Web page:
Simple Java solution with clear explanation


  • 226
    A

    Simply just reverse the list along the way using 4 pointers: dummy, pre, start, then

    public ListNode reverseBetween(ListNode head, int m, int n) {
        if(head == null) return null;
        ListNode dummy = new ListNode(0); // create a dummy node to mark the head of this list
        dummy.next = head;
        ListNode pre = dummy; // make a pointer pre as a marker for the node before reversing
        for(int i = 0; i<m-1; i++) pre = pre.next;
        
        ListNode start = pre.next; // a pointer to the beginning of a sub-list that will be reversed
        ListNode then = start.next; // a pointer to a node that will be reversed
        
        // 1 - 2 -3 - 4 - 5 ; m=2; n =4 ---> pre = 1, start = 2, then = 3
        // dummy-> 1 -> 2 -> 3 -> 4 -> 5
        
        for(int i=0; i<n-m; i++)
        {
            start.next = then.next;
            then.next = pre.next;
            pre.next = then;
            then = start.next;
        }
        
        // first reversing : dummy->1 - 3 - 2 - 4 - 5; pre = 1, start = 2, then = 4
        // second reversing: dummy->1 - 4 - 3 - 2 - 5; pre = 1, start = 2, then = 5 (finish)
        
        return dummy.next;
        
    }

  • 6
    A

    @ardyadipta HI,
    can you please explain your logic


  • 0
    A

    @AS11
    r u swapping start and then everytime


  • 11
    C

    Oh man... This is so clean.. My code takes like 60 lines...


  • 2
    C

    Can we use dummy node if it requires in-place?


  • 2
    O

    @CharlesLee "in place" is a controversial subject. In most resources, including LeetCode, it refers constant space, O(1); however some resources use it, unfortunately, as O( log n ). This solution above is O(1) space, because the amount of extra used memory is constant, even if the problem size changes (here, the length of ListNode chain). Therefore, it works in place.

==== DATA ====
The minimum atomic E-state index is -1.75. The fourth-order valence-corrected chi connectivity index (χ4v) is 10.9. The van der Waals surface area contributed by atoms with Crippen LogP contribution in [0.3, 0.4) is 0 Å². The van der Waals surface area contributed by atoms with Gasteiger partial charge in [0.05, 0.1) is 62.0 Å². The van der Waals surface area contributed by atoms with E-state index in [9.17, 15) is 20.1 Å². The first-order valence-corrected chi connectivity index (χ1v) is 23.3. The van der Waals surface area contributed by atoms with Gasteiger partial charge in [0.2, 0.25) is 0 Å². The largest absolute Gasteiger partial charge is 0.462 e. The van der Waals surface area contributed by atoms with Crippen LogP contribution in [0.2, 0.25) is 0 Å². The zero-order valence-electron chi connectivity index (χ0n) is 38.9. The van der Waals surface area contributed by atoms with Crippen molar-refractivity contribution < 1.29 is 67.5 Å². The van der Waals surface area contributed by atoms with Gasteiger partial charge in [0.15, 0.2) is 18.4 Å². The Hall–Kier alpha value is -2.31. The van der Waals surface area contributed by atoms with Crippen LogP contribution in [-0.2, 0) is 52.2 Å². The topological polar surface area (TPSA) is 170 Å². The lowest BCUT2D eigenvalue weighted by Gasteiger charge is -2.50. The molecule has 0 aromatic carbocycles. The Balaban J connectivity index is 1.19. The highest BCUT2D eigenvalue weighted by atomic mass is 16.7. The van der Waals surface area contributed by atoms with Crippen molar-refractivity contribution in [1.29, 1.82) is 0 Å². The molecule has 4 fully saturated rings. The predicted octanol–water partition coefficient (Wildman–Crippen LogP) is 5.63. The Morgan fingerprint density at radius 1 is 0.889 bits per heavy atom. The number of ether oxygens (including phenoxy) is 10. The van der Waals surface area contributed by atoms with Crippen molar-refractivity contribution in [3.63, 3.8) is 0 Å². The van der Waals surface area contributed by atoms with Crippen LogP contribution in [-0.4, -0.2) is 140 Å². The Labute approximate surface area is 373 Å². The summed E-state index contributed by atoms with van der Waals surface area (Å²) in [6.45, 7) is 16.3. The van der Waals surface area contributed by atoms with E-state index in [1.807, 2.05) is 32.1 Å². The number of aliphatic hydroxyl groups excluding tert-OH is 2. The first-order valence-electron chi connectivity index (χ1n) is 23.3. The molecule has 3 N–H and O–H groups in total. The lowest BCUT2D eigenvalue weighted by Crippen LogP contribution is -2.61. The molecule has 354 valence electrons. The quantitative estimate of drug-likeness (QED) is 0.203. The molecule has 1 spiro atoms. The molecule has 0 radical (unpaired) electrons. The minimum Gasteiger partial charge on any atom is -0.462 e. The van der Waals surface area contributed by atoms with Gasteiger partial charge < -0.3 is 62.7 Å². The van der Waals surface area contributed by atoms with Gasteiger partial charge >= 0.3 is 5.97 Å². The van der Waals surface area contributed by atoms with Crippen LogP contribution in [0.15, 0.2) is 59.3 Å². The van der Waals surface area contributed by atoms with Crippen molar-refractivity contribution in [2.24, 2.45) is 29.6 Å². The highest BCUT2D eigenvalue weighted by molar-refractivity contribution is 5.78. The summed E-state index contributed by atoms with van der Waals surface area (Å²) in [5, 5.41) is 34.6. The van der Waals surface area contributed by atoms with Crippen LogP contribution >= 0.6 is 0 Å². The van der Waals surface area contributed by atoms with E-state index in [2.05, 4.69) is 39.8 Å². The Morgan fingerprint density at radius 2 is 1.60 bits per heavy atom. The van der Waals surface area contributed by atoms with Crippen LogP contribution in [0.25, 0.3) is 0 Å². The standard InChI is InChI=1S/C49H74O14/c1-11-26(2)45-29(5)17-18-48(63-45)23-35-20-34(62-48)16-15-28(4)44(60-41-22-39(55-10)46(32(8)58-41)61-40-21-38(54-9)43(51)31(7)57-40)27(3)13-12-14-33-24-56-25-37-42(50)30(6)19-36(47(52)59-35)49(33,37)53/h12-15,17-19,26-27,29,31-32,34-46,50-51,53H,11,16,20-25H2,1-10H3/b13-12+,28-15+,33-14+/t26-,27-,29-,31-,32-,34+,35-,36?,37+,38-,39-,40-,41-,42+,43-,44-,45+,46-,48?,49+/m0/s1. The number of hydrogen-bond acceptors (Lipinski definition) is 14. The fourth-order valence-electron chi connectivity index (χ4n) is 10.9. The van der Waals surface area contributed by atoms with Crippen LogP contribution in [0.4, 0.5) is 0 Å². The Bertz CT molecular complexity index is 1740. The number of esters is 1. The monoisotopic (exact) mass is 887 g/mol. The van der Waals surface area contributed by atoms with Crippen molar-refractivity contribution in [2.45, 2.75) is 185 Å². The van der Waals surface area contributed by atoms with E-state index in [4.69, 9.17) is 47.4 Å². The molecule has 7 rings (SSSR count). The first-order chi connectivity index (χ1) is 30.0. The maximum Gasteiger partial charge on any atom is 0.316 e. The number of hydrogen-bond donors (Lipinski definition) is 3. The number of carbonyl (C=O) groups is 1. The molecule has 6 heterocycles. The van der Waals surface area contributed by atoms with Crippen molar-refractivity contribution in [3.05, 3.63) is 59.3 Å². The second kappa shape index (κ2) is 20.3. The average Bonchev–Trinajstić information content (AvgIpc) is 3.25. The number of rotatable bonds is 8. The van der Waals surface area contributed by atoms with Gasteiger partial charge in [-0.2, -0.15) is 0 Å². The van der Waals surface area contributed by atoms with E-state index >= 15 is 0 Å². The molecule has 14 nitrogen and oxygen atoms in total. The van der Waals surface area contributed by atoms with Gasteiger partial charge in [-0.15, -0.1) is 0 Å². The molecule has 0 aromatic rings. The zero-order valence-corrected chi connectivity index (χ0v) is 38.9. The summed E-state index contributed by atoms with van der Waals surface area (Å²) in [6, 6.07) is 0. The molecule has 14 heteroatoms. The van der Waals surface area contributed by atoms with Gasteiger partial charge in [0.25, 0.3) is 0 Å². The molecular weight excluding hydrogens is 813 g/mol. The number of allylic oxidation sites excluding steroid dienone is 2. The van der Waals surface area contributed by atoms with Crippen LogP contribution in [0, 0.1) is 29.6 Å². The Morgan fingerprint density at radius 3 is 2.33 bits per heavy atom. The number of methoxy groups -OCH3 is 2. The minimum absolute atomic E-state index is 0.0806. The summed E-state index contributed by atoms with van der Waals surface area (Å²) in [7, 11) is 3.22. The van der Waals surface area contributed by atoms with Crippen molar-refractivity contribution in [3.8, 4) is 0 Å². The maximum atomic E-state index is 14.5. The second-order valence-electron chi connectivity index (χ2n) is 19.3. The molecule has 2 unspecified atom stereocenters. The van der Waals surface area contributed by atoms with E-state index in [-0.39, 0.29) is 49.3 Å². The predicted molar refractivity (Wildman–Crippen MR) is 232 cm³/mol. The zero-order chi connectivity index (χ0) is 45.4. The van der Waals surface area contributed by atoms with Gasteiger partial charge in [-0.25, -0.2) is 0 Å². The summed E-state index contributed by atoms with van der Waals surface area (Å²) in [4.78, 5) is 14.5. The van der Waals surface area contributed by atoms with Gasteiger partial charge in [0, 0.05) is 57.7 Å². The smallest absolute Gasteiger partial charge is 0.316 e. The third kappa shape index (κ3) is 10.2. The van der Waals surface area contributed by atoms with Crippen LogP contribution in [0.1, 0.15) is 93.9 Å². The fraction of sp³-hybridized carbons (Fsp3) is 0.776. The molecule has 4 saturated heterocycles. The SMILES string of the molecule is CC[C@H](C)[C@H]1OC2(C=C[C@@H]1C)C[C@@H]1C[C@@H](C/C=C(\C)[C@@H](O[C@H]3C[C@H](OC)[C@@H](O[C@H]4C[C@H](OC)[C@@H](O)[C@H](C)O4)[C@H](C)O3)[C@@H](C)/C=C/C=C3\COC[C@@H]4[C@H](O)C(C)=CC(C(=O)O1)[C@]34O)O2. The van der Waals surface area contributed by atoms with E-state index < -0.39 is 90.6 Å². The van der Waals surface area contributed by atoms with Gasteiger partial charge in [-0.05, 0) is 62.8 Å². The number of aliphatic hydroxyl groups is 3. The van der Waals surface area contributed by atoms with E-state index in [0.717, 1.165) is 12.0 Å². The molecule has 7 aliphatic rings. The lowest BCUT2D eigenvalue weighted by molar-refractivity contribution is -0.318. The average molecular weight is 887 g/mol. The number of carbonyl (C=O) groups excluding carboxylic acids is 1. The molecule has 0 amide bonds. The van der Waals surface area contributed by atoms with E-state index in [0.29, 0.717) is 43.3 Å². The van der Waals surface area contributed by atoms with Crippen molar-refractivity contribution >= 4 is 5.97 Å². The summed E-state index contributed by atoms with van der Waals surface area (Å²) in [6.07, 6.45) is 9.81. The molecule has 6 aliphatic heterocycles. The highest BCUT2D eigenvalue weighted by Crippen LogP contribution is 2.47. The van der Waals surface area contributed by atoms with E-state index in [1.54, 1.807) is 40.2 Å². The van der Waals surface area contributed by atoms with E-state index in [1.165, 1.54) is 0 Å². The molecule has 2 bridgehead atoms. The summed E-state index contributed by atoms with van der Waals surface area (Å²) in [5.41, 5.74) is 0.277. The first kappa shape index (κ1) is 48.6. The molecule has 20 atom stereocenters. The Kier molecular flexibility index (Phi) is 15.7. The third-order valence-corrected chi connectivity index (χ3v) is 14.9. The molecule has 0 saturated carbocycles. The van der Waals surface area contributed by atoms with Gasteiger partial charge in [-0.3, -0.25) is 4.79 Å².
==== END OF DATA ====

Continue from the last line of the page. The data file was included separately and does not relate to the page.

For reference, see the first 2 paragraphs of this Wiki page:
    https://en.wikipedia.org/wiki/In-place_algorithm


  • 0
    C

    @ozzyy Yes, you are right. "An in-place algorithm is an algorithm which transforms input using no auxiliary data structure. However a small amount of extra storage space is allowed for auxiliary variables"


  • 0
    R

    Is the logic of your code moving a node before the node of position m for every iteration?


  • 4
    K

    it's so 666666


  • 0
    Z

    Genius solution with a new LIstNode pointing to the head!


  • 0
    A

    @ardyadipta Absolutely marvellous


  • 1
    T

    6666666666666666666


  • 0
    U

    本当に6666666666


  • 2

    Two phase Java solution:
    First while loop moves cur to index = m;
    Second while loop conduct a normal LinkedList reverse.

       public ListNode reverseBetween(ListNode head, int m, int n) {
            if(head == null) return null;
            ListNode dummy = new ListNode(0);
            dummy.next = head;
            ListNode pre = dummy, cur = head;
            int k = 1;
            while(cur.next != null && k != m){
                cur = cur.next;
                pre = pre.next;
                k++;
            }
    
            while(cur.next != null && k != n){
                ListNode preNext = pre.next;
                pre.next = cur.next;
                ListNode next = cur.next;
                cur.next = next.next;
                next.next = preNext;
                k++;
            }
    
            return dummy.next;
        }

  • 0
    S

    @AS11 From my understanding, it basically does two things:

    1. start, which records mNode, bubbles up step by step to where the nNode originally is; start node never change, it is always the mNode;
    2. then, which is always the next node of start (obviously it changes every time), is repeatedly being put to the next position of the pre node ( pre node doesn't change either), so that nodes between pre (not include) and start (include) is always in descending order.

    Hope it helps!


  • 0
    V

    I think it is smart.


  • 0
    Y

    I think the logic is:
    Always insert "then" to the front (pre.next).

    Actually it is the same with reverse linked list.


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